• Leaving an abusive relationship when you’re finally ready after putting up with it long enough

• Quitting your job even though you might worry about paying rent if this situation doesn’t improve and causes too much stress for you (while it may seem like self-harm since quitting could mean financial ruin) it’s actually taking steps toward finding yourself again which will ultimately lead to better self-care in the future.

How To Manage Self-Sabotaging Behavior?

How To Manage Self-Sabotaging Behavior?

There are many ways people with codependent tendencies can manage self-sabotaging behaviors to ensure they don’t end up hurting themselves in the long run. Some of these include:

Set Goals

Try to set small goals for yourself each day that is manageable so you can stay on track. If you have an issue with self-sabotage when it comes to work, try setting a goal of only working for one hour or getting through just 30 minutes before taking a break and then coming back later in the afternoon.

Know Your Triggers

Try to identify what your personal triggers are for sabotaging behaviors since this will help you avoid them in the future by knowing how to recognize them early on. For example, if someone knows they tend to get angry when their partner isn’t paying enough attention toward them during intimacy they might be more inclined to sabotage sex beforehand in order not feel rejected again at the moment which could lead down a spiral of self-sabotage.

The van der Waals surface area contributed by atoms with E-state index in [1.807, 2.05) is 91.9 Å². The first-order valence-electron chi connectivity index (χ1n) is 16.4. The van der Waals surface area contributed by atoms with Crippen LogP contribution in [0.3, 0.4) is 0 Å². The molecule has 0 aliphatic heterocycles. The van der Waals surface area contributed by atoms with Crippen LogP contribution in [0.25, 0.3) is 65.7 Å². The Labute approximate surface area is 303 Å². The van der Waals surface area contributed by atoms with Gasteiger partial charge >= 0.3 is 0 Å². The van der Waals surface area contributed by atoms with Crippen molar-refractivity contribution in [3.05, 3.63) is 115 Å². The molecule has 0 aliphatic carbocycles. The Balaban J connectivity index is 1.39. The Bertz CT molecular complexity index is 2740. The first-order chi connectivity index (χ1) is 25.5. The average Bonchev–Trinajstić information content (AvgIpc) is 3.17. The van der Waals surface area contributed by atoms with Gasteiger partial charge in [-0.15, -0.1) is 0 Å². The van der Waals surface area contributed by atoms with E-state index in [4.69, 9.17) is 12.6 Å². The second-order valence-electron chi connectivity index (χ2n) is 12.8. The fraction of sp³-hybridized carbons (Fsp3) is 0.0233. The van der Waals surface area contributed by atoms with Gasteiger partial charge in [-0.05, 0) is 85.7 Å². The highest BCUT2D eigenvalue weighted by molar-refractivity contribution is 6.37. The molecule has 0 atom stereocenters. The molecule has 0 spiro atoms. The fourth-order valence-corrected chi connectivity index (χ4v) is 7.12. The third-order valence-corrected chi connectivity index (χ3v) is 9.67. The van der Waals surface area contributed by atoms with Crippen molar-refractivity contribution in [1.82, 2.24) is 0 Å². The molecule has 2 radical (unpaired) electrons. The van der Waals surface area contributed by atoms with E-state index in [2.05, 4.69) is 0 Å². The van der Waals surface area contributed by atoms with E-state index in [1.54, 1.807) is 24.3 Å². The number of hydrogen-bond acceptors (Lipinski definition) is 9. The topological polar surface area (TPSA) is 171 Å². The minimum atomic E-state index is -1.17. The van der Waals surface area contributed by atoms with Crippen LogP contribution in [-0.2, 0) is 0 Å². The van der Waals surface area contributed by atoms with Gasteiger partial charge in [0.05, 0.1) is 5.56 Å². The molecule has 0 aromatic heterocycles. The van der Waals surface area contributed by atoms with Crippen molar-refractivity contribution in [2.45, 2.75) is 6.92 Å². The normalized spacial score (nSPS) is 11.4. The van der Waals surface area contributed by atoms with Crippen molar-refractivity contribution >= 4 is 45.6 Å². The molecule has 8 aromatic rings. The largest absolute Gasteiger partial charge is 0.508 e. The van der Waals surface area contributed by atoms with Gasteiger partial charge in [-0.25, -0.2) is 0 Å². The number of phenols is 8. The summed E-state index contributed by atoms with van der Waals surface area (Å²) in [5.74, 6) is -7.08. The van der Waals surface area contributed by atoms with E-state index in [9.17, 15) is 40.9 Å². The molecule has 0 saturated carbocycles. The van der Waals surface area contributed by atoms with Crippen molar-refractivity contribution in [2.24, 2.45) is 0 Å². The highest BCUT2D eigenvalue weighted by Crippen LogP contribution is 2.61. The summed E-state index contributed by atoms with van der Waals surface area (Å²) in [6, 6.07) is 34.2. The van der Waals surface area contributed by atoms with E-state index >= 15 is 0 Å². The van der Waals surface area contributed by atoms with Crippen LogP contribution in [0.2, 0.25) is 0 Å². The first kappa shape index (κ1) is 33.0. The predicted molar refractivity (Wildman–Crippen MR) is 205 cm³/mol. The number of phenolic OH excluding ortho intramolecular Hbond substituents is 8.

Don’t Be Too Hard On Yourself

Oftentimes people with codependent tendencies can be too hard on themselves and feel guilty or shameful for engaging in self-destructive behavior which only makes it more difficult to cope with the situation since they’re already predisposed toward feeling bad about themselves as it is. Instead, try to forgive yourself when these things happen so you don’t end up beating yourself up over them and making the problem worse than before since this will lead to anxiety which could trigger another episode of sabotaging behaviors down the line.

Be Accountable To Someone Else

If you find it difficult to manage your self-sabotaging behaviors on your own, try telling someone else about what’s going on so they can help keep you accountable. This could be a friend, family member, therapist, or anyone who you feel comfortable talking to and know how to handle these types of situations. Having someone there to support you will make it easier for you not only to stay accountable but also to get through any tough moments that may arise along the way.


In conclusion, self-sabotaging behaviors can be used to cope with pain and stress in a multitude of different ways. This might seem helpful at first but ultimately ends up being more harmful than healing in the long run. While it’s important not to feel bad about yourself. This is when these things happen. It is because this will only lead you down a spiral of self-destruction. Try to keep them under control by setting goals for yourself. This is so you don’t end up doing something drastic that could have lasting consequences on your life.

In addition, remember that while some situations may require serious intervention from others. These are such as family members or friends who are close enough to help support you through low moments without judgment there is nothing wrong with asking for their assistance when necessary. It is because they want to see you succeed just as much as you do. Lastly, don’t be afraid to seek professional help if managing your self-sabotaging behaviors proves to be too difficult or overwhelming for you. It is this is what they’re trained to do and can offer a wealth of resources and support. This will make the entire process easier on you in the long run.